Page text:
Treatment for Depression
What is Depression?
Major depressive disorder and its relatives are, along with anxiety disorders, the most common disorders that we treat. More and more now, many celebrities are coming out to talk about their bouts with this disease, including Brooke Shields, Mike Wallace, The Rock, Michael Phelps, and many, many others. Many patients will come to me and say, “My life is great, I have nothing to be depressed about” but that makes as much sense as saying, “My life is great, I have no reason to have hypertension.” Major depression IS NOT SADNESS. Severe life events can certainly trigger depressive episodes in people who are predisposed, but they are not the same thing. Sadly to say, the effects of major depression can be debilitating, and many patients do not receive the most adequate evidenced-based treatments that are available.
The onset of major depression often occurs in the 20s and 30’s though it can occur earlier or later, and often affects women greater than men. It is often co-morbid with other psychiatric disorders including anxiety disorder, substance use disorders, PTSD, ADHD, and can dramatically worsen the outcome of medical conditions, such as stroke and heart attacks.
Symptoms of Depression
To meet criteria for a major depressive episode, patients must have at least 2 weeks of the following:
- Depressed mood or lack of pleasure. And four more including:
- Change in appetite
- Feeling slowed
- Worthlessness or guilt
- Poor concentration
- Thoughts of suicide
- We also see hopelessness, helplessness, decreased libido
- Auditory hallucinations and delusions can develop
- In severe cases, patients may often become so slowed that they become catatonic.
Other variants exist as well. Many patients know that a major depressive episode can occur after a baby is born, but not many people know that it also commonly occurs DURING a pregnancy (called ante-partum depression). There is also something called dysthymia, which is a chronic state of depression that often does not dramatically improve.
How to Treat Depression
Well, what to do? Thankfully, there are many, many options to help patients who are suffering from depression. First, we want to make sure that there aren’t any medical conditions that can mimic or worsen depression, such as issues with the thyroid, blood counts, and even certain hormones (such as those found in contraceptive options). Antidepressant medications were first discovered when patients with tuberculosis were given antibiotics and it was found that some of them had an improvement in their mood. Imipramine has been around since the 1950’s and Prozac came out in 1989. Needless to say, there are extensive options for antidepressant options, each with its own risk and benefit that a good mental health provider will tailor to your particular disease. Evidence- based treatment algorithms exist that can guide a practitioner to different options. In addition, psychotherapy is important as well. Looking at ones relationships, thoughts and behaviors all can have a significant impact on symptoms. In addition, at South County Psychiatry, we are impressed by the evidence of adjunctive therapies that focus on light, sleep, diet and exercise. Last, neuromodulation with Transcranial Magnetic Stimulation (insert hyperlink here) and electroconvulsive therapies are available for those with treatment refractory disease.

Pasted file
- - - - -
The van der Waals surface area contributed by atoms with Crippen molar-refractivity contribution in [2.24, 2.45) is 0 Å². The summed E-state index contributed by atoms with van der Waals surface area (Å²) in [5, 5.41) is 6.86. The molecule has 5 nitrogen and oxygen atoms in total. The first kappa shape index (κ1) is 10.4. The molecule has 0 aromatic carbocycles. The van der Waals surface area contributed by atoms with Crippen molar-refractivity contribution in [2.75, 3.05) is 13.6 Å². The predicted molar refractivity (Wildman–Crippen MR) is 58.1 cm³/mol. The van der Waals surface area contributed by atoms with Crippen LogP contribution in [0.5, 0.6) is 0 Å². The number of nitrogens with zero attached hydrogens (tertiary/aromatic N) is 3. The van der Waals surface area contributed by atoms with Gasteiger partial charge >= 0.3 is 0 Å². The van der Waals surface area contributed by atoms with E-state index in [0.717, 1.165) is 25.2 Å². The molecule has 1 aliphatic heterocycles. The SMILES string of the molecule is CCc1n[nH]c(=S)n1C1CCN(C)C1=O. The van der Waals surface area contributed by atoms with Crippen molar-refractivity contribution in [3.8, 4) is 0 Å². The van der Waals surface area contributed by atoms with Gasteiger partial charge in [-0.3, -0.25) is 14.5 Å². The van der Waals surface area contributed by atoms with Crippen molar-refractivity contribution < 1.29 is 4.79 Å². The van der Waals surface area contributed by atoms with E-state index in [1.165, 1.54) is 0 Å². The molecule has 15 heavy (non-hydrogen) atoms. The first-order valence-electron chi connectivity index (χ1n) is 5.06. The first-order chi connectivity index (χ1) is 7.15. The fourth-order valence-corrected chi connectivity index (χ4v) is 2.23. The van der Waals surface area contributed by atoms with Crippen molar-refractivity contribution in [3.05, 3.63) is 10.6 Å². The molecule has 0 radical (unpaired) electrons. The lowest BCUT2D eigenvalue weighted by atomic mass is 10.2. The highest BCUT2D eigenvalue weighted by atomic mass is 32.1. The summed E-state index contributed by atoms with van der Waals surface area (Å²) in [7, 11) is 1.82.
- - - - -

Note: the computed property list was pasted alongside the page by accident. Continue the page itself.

Frequently Asked Questions About Depression
What is the #1 cause of depression?
From research, we know that depression is a complex brain disease. There are many likely causes, including genetic vulnerability, stressful life events, medical problems, difficulties with mood regulation, and medical problems. Often, a combination of these factors causes depression.
What is a simple definition of depression?
Depression is a persistent feeling of sadness and a loss of interest in activities that you once enjoyed. There are different types of depression, with symptoms that range from minor to severe. Depression rarely results from one single event, but instead from a combination of events and factors.
What are behavioral symptoms of depression?
Symptoms of depression include:
- Feelings of sadness, emptiness, tearfulness, or hopelessness.
- Angry outbursts, irritability, or frustration, even over relatively insignificant matters.
- Loss of interest or pleasure in most or all activities, including sex, hobbies, or sports.
- Sleep disturbances, including insomnia or sleeping too much.
Is depression more common in females or males?
Men and women both experience depression, but twice as many women are diagnosed with the disorder than men. This could be because women are more likely to seek treatment and support, but there are other factors that increase women’s risk of depression as well.
Can you inherit depression?
Scientists believe that 40 percent of people with depression can trace its cause to a genetic link. For the other 60 percent of people, environmental and other factors cause depression. If you have a parent or sibling who has or had depression, you are up to three times more likely to have depression yourself.
What age group has the highest rate of depression?
According to the National Health Interview Survey, the age group that has the highest rate of depression is adults aged 18-29 (21%), followed by ages 45-64 (18.4%), 65 and over (18.4%), and 30-44 (16.8%).
What age group is more prone to depression?
Adults between the ages of 18 and 29 have the highest rate of depression, but rates of depression are rising in children and teens. Depression affects people of all ages and backgrounds.
How does depression change your behavior?
Depression often causes people to withdraw from their social relationships—even from spouses and other close friends and family members—and have difficulty carrying out their typical day-to-day activities. They may no longer feel pleasure in the things they once enjoyed.